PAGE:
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We stock everything you need to keep your rodents tummies in top health! Feeding rodents
Your little rodents may be teeny but they still require a balanced diet - just in miniature! Knowing the requirements of your rats or whether you need a hamster feeder can be confusing. Helpfully, we stock a robust range of foods from reliable brands, in our online shop, so you can be assured you are hitting all their nutrition targets.
Each of our wonderful rodent species has a slightly different diet requirement to keep healthy. The true rodents - mice, rats, hamsters, and gerbils - are wonderfully unfussy and are happy to eat veggies, seeds, or animal material. Specialised rodents - guinea pigs, chinchillas, and degus - are strictly vegetarian and need a main diet of fibrous foods like grass and hay.
Balanced protein and carbohydrates and fats
Hard texture to wear down teeth
Vitamins and minerals to prevent deficiencies
High fiber for a healthy gut
Minimal high sugar or processed foods to avoid weight issues and teeth or hormonal disease
Avoid toxic foods
Food is digested by our rodents' bodies and then the components are used to grow and repair the body. A balanced diet gives sufficient building blocks to build the following:
Sleek and abundant coat
Soft smooth skin
Bright healthy eyes
Strong gnawing teeth
A digestive system that digests efficiently
Strong bones and strong supple muscles and ligaments
looks sleek and gloss
Is playful, incredibly curious, and content
Passes regular urine and well-formed poo
Avoid and recovers from disease faster
Some important species differences will help you understand how to feed your rodent the right foods
While all rodents need hard food to wear down their teeth, rats, mice, and guinea pigs are prone to respiratory infections so a suitable rat feeder pellet food is hard and dust-free and hay or straw is dust extracted.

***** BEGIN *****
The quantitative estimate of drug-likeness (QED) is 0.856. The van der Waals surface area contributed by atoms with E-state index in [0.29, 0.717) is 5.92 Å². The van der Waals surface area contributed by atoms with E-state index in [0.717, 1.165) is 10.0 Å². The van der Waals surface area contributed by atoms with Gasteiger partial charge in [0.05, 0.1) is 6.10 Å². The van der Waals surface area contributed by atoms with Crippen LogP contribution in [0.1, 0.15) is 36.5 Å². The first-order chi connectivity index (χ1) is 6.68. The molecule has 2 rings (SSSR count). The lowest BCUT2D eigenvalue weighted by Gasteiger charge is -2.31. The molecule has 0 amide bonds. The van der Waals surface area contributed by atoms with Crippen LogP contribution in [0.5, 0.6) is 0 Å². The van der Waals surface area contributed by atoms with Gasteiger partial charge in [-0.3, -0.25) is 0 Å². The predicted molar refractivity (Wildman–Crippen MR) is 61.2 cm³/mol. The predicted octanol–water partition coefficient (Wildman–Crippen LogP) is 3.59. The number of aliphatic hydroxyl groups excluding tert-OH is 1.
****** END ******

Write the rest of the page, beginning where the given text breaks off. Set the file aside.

Guinea pigs cannot make their own vitamin c, so like human sailors, they can get scurvy if they don’t get enough from their diet! Scurvy causes sickly guinea pigs with teeth, skin, and eye issues. To avoid this feed a guinea pig-specific food from a high-quality brand alongside their hay or grass-based diet.
Degus are very prone to diabetes so they must avoid high-sugar foods including fruits like grapes and oranges as well as food with added honey, molasses, or glucose. Feed a low-sugar balanced food alongside their low-fat diet.
While true rodents love to nibble on the odd boiled egg, guinea pigs, chinchillas and degus have a unique habit of eating their droppings to re-digest their food efficiently. This is perfectly normal, aids digestion, and keeps their essential gut bacteria topped up.
To keep hay clean and tasty you can use a chinchilla feeder to hold it, or a hay rack for guinea pigs.
For mice, rats, hamsters, and gerbils; grapes or raisins, chocolate, avocado, garlic, onion, rhubarb, coffee, tea, alcohol, walnuts, and raw potatoes are toxic. Human foods and seeds are generally unsuitable for guinea pigs, chinchillas, and degus. Like true rodents avocados, onions, and potatoes can be toxic, as well as some common garden plants such as daffodils, buttercups, and foxgloves.
For all rodents, high-fat or high-sugar foods (even fruits!) can cause problems with their teeth, weight, and diabetes. However, little furry benefits from fresh leafy veg, fruit, and veg such as broccoli and herbs like parsley which enhance their diet, encourage natural foraging, and give essential vitamins and minerals.
For emergencies, the Mikki Mothering kit is designed for hand rearing although this is extremely tricky. You’ll need the advice of your veterinarian and expert guidance from veterinary staff and associates who have experience.